People who struggle with addiction are rarely sober. Even when not visibly impaired there are small amounts of intoxicating substances present in the body. Cells that are damaged due to drug use may perform in abnormal ways, setting off reactions that seem strange or unusual.
The only way true sobriety can begin is through medically-supervised detox. Detox gives the body a chance to rid itself of all the drug toxins in a safe way, creating a clear path to the first stages of recovery.
When someone struggles with alcoholism, it’s not uncommon for him to consider a “cold-turkey” approach to getting sober. This method isn’t recommended by most treatment programs because alcohol withdrawal can cause uncomfortable symptoms, including:
- Sensitivity to light
- Extreme agitation
- Vivid nightmares
These symptoms can be so overwhelming, the person struggling might be overwhelmed by the desire to return to drinking. Those who don’t start drinking again can also face more serious problems, including seizures.1 During alcohol detox, medical personnel watch clients closely to make sure no complications develop. Symptoms that do appear are treated with medications, allowing the brain to achieve sobriety without the symptoms becoming overwhelming.
Like alcohol, other drugs of abuse can cause serious problems in those who struggle with addiction. Benzodiazepine medications like Valium may result in seizures during detox. Drugs that don’t cause life-threatening symptoms during withdrawal do result in such intense withdrawal symptoms that those who struggle can’t get through the process without feeling intense cravings for the drug.
Opiate drug withdrawals are known for their severity, producing painful flu-like symptoms that can last for days. Healthcare providers have developed specific drugs that attach to the same receptors used by opiates. These replacement medications don’t cause the euphoric high that an opiate can bring, but they can keep side effects from becoming too severe.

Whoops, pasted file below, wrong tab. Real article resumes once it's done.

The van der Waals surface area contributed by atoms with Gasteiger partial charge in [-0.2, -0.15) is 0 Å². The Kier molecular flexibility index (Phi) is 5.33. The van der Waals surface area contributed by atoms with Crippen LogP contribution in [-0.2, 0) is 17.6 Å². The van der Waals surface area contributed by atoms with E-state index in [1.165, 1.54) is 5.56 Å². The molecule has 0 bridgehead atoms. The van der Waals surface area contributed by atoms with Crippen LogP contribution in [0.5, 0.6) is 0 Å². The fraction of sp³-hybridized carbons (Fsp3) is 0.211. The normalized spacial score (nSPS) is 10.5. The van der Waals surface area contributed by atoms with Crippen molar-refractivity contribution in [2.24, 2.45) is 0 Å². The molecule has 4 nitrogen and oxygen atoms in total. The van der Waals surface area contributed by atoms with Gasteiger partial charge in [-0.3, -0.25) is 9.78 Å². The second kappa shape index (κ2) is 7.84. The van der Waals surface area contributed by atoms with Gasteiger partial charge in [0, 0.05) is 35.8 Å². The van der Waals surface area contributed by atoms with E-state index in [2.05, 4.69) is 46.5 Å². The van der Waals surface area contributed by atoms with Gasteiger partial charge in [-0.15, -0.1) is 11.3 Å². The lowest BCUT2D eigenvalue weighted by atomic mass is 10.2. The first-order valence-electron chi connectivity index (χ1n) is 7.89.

Other drugs of abuse that cause intense cravings and discomfort during withdrawal include some of the following:
Providers might treat related withdrawal symptoms with medications that soothe high blood pressure and agitation to help reduce anxiety during the process.
Medically supervised detox programs work by surrounding the person with comfort. This makes the process as calming as possible be. For example, staff members provide nauseated clients with clear broths and soft foods, encouraging them to eat thing that will soothe the stomach. Clients struggling with insomnia might respond well to cool, dark rooms filled with soft music and a soft bed. Baths or warm soaks might help soothe muscle cramps and encourage relaxation.
Staff members are also careful to listen to their clients and provide emotional support. Detox and the days that follow can bring to light difficult memories for those who struggle with substance abuse. Some people find it hard to cope, and having someone available to listen and provide support can be invaluable.
Finding Help for Drug and Alcohol Addiction
Detox plays a critical role in addiction recovery.2 Those who choose medically-supervised detox take an important first step on the road to life free from substance abuse. Once the process is complete, the next step is treatment. Through diagnosis of any underlying mental health issues and various psychotherapies and holistic options, the person in recovery can get answers to why the addiction developed and how to prevent relapse.
1 "What Is Alcohol Withdrawal?" WebMD, WebMD. Accessed 26 Sept. 2017.
2 National Institute on Drug Abuse. "Principles of Effective Treatment." NIDA, Dec. 2012. Accessed 26 Sept. 2017.